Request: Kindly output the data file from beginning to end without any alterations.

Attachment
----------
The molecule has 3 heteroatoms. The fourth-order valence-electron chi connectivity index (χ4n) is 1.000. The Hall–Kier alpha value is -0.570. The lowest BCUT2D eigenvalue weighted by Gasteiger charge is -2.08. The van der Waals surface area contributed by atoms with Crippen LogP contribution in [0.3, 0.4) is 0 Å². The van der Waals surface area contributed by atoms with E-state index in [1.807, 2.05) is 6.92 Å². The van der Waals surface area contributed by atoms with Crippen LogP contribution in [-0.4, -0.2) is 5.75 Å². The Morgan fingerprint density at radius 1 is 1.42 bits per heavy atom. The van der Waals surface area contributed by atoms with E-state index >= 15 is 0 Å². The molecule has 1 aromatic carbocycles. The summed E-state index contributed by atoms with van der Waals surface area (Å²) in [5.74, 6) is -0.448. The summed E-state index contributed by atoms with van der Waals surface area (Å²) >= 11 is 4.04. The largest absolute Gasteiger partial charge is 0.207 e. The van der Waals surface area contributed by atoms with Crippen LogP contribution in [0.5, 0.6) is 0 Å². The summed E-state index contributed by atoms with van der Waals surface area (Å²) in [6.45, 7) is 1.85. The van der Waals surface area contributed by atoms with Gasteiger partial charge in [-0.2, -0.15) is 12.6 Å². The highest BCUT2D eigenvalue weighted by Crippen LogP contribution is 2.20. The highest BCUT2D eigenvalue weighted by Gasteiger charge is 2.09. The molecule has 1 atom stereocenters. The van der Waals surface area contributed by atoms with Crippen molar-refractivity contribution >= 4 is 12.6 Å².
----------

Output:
The molecule has 3 heteroatoms. The fourth-order valence-electron chi connectivity index (χ4n) is 1.000. The Hall–Kier alpha value is -0.570. The lowest BCUT2D eigenvalue weighted by Gasteiger charge is -2.08. The van der Waals surface area contributed by atoms with Crippen LogP contribution in [0.3, 0.4) is 0 Å². The van der Waals surface area contributed by atoms with E-state index in [1.807, 2.05) is 6.92 Å². The van der Waals surface area contributed by atoms with Crippen LogP contribution in [-0.4, -0.2) is 5.75 Å². The Morgan fingerprint density at radius 1 is 1.42 bits per heavy atom. The van der Waals surface area contributed by atoms with E-state index >= 15 is 0 Å². The molecule has 1 aromatic carbocycles. The summed E-state index contributed by atoms with van der Waals surface area (Å²) in [5.74, 6) is -0.448. The summed E-state index contributed by atoms with van der Waals surface area (Å²) >= 11 is 4.04. The largest absolute Gasteiger partial charge is 0.207 e. The van der Waals surface area contributed by atoms with Crippen LogP contribution in [0.5, 0.6) is 0 Å². The summed E-state index contributed by atoms with van der Waals surface area (Å²) in [6.45, 7) is 1.85. The van der Waals surface area contributed by atoms with Gasteiger partial charge in [-0.2, -0.15) is 12.6 Å². The highest BCUT2D eigenvalue weighted by Crippen LogP contribution is 2.20. The highest BCUT2D eigenvalue weighted by Gasteiger charge is 2.09. The molecule has 1 atom stereocenters. The van der Waals surface area contributed by atoms with Crippen molar-refractivity contribution >= 4 is 12.6 Å².